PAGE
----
The honky-tonk music spilled out of the car as my son opened the door. It was one of those “my dog died, the fields dried up and I lost my favorite boot in a pile of cow dung” kind of songs.
Kyle reached for the radio to turn the station before he settled in to his seat.
“Don’t change the channel,” I grunted.
My son glanced at me with concern, “Why, mom? It’s totally depressing.”
“I’m trying to cry.”
“Huh? Kyle shot me a confused look.
“My pipes are clogged. I have a huge lump in my chest and I need to get rid of it. I think its PTSD.”
My son nodded carefully—a wise sage at fifteen, “Good idea mom.”
As we pulled up to the bay of lockers at his high school, Kyle climbed out the car and hollered like a drill sergeant at my open window, “I expect some tears when I get back young lady! Cry! Cry! Cry!
But instead of weeping a gurgled “waaahhhhh” sound of laughter and constipated tears tumbled out of me.
Other people cry pretty. Why do I sound like a broken doorbell?
I’ve always been a little afraid of emotion. I don’t seem to control it well. It’s much easier for me to write my tears than actually cry them.
When I do cry, it’s usually a colossal mess. Tears I’ve stuffed for a solid year (or two) suddenly reach their breaking point and boil over like hot lava. And once I start, it takes ages to settle down. I whimper and mew and mew some more.
It’s best to not go there.
But emotion not expressed seeps out. And under trauma—like I’m experiencing right now with losing both my parent’s—it finds a way to escape. And this escape takes strange forms—like anxiety attacks in grocery stores.
I know this because last week I freaked out in Trader Joe’s. (And maybe I did it yesterday too)
All of a sudden I felt like a lost little kid with no mommy in sight. My blood pressure sky-rocketed and I could feel the tsunami of tears pressing in on my throat.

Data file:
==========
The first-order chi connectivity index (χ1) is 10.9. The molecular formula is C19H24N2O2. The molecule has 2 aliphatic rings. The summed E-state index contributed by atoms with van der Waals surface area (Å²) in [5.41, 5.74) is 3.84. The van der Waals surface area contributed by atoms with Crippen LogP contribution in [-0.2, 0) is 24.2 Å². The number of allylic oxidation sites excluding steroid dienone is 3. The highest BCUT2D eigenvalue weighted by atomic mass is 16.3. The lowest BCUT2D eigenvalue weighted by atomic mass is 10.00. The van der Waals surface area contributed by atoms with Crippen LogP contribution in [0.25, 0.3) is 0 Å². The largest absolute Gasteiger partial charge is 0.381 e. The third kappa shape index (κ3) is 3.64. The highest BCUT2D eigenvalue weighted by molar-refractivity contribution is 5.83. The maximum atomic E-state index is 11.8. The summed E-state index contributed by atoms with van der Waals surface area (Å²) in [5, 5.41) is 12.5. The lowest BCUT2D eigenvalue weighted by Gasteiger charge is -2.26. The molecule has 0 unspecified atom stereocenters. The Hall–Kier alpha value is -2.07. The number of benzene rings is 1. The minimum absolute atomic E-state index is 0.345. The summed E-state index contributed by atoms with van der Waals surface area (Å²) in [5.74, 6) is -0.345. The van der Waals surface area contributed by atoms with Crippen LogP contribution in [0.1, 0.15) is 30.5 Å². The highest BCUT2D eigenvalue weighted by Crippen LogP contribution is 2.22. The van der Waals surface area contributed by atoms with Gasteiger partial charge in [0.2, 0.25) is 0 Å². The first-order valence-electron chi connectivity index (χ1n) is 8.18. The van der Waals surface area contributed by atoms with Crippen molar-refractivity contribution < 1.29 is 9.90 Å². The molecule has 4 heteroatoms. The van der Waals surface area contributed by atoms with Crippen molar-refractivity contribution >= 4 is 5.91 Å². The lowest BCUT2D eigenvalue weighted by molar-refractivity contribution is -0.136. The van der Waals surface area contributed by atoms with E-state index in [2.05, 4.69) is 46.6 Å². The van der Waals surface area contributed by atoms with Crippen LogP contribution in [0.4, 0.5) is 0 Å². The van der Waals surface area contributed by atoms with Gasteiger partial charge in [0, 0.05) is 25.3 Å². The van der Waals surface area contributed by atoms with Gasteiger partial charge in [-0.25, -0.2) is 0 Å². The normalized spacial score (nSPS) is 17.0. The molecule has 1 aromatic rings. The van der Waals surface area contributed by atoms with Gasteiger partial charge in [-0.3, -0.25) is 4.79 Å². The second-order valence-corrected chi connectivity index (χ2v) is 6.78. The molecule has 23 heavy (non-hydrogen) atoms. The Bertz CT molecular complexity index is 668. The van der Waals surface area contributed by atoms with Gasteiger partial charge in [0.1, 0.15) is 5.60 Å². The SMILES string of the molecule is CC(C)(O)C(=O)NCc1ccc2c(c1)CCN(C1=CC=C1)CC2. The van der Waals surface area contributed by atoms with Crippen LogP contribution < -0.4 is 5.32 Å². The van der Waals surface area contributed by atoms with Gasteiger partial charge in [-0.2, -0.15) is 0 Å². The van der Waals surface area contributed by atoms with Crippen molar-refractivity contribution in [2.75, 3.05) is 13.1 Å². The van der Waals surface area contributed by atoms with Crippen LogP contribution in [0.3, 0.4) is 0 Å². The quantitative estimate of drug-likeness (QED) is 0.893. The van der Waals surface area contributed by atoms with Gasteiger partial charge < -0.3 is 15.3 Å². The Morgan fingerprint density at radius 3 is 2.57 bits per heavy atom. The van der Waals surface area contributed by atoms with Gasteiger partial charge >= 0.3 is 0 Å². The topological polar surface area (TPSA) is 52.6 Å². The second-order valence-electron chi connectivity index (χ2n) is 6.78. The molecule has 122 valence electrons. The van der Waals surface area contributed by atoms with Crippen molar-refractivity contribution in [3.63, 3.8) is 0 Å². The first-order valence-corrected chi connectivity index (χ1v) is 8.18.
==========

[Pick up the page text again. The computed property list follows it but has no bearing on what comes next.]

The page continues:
I clutched the cart and held on for dear life.
I honestly wanted to curl up in a ball and howl in the wine section of Trader Joe’s.
So, I did the only thing I could think of. I took three deep breaths, prayed and called a friend.
But she didn’t pick up.
So I dialed my husband in desperation.
“Tim, I’m losing my (insert bad word) in Trader Joe’s. Talk me off the cliff.”
And so my sweet husband talked and talked like a 911 operators, and somehow, someway, I made it out of the store and to the safety of my car where I could shake and hiccup in peace.
I Googled “anxiety attack” when I got home.
Apparently, I’m repressing emotions.
I think it’s ironic how our culture affirms the opposite. I keep getting kudos for being “so strong.” Where do we get this idea that strength is devoid of emotion?
I need to be a puddle for a while. The stone face is not doing me any favors.
Like everyone else in Orange County, I look fine on the outside and the inside is a mess.
I’m sort of an anxiety ball that bounces around and functions because I have three kids and a husband. I read my scriptures; I take long walks and pray for the pain to go away. But most days I just wish I could curl up on the sofa under a cozy blanket, crank up the AC, light a fire (sorry East Coast friends) and an arsenal of candles and watch HGTV for a solid week(or two).
As I’ve shared my little “panic attack” moment with a few friends, I’ve heard similar stories. After my friend’s mom died, she freaked out in grocery stores for a solid year. Another friend said her mom experienced something similar after her dad died.
Who knew this was normal? Maybe I’m not the only one out there doing “whoo whoo whoo” labor breathing in Trader Joes to calm down?
Yesterday, I made it out of the store on my own. The checker gave me a few weird looks—probably because I was shaking violently and struggled to swipe my card, but I survived.
And sometimes getting past trauma is just that—surviving until we find our smile again.
And finding someone else who understands your kind of crazy.